Philippine rebel chief: Marawi attackers plotted 2nd city
MANILA, Philippines (AP) -- Islamic State group-linked militants planned but failed to attack another southern Philippine city shortly after troops crushed their siege of Marawi last year, the leader of the country's largest Muslim rebel group said Tuesday.
Al Haj Murad Ebrahim of the Moro Islamic Liberation Front said the plot to attack either Iligan or Cotabato city fell apart after the Marawi siege ended, but the extremists have continued to recruit new fighters to recover from their battle defeats.
Murad said his group relayed intelligence about the planned attacks on the two cities, which are bustling commercial hubs, to government forces through cease-fire channels established during years of peace talks. He made the comments at a forum with foreign news correspondents, stressing how his group has helped battle terrorism.
President Rodrigo Duterte and military officials have also said that remnants of the radical groups behind the five-month siege that devastated Marawi were hunting for new recruits and plotting new attacks.
Duterte mentioned the threats in a speech late Monday in which he criticized Canada for imposing restrictions on the use of combat helicopters the Philippines has sought to buy. He has ordered the military to cancel the purchase.
"They are about to retake another city in the Philippines or to take another geographical unit but I couldn't use the helicopters," Duterte said, explaining that the Bell helicopters could not be employed in combat assaults.
Duterte has not elaborated on the nature of post-Marawi attack threats.
Murad's group, which the military estimates has about 10,000 fighters scattered mostly in the marshy south, hopes the Philippine Congress will pass legislation this year implementing a 2014 autonomy pact with the government.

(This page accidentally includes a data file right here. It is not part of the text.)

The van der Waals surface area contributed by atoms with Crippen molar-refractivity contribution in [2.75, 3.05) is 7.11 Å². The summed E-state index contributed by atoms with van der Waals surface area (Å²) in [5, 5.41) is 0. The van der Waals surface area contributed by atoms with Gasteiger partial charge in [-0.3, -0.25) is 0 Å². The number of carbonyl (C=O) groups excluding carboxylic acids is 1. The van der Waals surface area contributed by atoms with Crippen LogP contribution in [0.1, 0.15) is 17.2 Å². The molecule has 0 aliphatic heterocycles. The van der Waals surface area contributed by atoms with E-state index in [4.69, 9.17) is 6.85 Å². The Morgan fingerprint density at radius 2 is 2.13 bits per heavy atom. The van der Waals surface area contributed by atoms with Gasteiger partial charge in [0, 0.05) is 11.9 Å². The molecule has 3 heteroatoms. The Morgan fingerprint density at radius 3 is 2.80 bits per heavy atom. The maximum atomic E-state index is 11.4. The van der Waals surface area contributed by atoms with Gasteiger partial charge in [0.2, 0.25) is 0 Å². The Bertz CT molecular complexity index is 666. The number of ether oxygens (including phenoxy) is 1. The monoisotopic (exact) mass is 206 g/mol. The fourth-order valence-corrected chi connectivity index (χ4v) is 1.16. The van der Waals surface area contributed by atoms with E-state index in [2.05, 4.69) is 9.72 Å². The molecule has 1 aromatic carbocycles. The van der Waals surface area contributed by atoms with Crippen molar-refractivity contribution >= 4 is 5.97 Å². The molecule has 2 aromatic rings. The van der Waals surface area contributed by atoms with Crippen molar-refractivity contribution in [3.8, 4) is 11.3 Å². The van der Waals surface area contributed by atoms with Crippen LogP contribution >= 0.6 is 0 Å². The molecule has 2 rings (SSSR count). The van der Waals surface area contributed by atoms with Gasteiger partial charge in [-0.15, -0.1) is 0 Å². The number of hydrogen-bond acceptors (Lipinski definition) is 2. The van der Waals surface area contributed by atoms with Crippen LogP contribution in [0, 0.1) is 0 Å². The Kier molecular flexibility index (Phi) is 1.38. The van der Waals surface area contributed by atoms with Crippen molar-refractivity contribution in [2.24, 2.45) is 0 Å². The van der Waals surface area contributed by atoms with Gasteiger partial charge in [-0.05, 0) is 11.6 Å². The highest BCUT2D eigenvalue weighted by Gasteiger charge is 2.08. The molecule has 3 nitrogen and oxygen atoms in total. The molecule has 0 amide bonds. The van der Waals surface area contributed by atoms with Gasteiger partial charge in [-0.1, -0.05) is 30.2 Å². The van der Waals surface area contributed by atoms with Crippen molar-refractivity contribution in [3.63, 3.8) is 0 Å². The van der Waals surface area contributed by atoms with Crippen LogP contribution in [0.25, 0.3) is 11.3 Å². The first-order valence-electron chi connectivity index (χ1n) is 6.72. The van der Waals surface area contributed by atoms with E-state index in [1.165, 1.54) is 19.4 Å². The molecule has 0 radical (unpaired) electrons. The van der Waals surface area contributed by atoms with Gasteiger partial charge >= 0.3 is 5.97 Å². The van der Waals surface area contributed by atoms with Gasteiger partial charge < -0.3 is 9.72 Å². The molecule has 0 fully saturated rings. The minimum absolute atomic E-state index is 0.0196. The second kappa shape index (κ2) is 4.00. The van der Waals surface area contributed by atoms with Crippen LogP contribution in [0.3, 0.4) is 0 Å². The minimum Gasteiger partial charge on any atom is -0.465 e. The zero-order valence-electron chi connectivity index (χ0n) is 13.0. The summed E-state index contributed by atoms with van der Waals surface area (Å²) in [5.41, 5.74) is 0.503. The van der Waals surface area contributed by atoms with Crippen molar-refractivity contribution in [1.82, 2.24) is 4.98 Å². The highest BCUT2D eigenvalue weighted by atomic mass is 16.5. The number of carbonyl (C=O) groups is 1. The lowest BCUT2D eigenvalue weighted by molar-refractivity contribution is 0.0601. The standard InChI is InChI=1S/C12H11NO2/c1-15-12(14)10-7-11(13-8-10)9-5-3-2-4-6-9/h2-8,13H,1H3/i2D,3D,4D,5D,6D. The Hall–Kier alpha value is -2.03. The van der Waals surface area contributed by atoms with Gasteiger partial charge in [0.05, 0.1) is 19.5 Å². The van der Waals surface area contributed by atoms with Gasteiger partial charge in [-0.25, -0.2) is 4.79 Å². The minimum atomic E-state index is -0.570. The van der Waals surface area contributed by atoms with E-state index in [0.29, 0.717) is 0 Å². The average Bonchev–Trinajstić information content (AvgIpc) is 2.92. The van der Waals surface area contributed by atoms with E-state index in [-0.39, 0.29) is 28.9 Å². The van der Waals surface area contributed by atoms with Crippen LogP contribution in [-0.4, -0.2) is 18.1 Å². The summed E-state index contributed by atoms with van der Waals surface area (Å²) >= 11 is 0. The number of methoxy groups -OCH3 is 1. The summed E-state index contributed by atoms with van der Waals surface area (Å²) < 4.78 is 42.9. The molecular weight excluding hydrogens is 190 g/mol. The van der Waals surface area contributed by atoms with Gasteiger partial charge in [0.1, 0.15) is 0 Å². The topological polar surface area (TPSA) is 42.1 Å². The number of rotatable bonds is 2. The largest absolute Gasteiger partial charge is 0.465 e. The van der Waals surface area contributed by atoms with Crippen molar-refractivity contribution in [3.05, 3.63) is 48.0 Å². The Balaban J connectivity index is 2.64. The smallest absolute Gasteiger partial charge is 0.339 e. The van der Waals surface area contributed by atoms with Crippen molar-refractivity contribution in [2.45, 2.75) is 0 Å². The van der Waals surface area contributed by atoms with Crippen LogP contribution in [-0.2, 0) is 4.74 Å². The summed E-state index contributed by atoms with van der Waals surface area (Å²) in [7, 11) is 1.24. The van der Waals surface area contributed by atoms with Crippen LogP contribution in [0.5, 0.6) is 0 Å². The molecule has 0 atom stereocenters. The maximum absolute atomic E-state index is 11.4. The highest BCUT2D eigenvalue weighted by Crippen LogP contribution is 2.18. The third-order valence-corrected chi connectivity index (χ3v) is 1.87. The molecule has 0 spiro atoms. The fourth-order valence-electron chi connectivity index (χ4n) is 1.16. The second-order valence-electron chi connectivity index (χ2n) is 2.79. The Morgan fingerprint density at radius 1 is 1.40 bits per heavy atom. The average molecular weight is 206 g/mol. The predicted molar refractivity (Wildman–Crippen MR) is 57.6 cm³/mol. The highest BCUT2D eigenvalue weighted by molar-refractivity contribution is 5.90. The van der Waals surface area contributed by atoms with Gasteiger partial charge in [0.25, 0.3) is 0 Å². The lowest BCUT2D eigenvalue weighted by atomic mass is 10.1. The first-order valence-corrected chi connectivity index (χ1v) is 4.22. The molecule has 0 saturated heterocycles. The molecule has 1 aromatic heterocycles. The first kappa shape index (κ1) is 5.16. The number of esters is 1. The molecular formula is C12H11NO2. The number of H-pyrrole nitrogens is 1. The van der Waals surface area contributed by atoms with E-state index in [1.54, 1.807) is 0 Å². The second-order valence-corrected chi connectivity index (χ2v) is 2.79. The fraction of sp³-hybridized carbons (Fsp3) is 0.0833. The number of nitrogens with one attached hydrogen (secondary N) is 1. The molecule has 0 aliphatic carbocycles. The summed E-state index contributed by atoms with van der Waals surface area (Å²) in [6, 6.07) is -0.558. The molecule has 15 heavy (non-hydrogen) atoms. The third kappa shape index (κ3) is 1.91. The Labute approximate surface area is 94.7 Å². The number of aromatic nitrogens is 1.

He said the prospects appear bright, but added that the rebels are aware that the government failed to enforce peace pacts in the past, prompting disgruntled rebels to form breakaway groups.
The rebel leader warned that restive young Muslims in the southern Mindanao region, homeland of Muslims in the predominantly Roman Catholic nation, may be drawn to extremism if the peace efforts fail.
As Islamic State group militants lose bases in the Middle East, "we will increasingly find them in our midst as they seek new strategic grounds where the hold of government is weak such as in Mindanao," Murad said.
Last year, Murad said his group lost 24 fighters who were defending rural communities from breakaway militants who have aligned with the Islamic State group. "We know we cannot decisively win the war against extremism if we cannot win the peace in the halls of Congress," Murad said.
The new Muslim autonomous zone, which generally covers five poor provinces, is to replace an existing one that is seen as a dismal failure. The new plan grants much more autonomy, power and guaranteed resources to the region.
The rebels have been fighting since the 1970s for Muslim self-rule in Mindanao in an insurrection that has killed about 150,000 combatants and civilians. The United States and other Western governments have backed the autonomy deal, partly to prevent the insurgency from breeding extremists.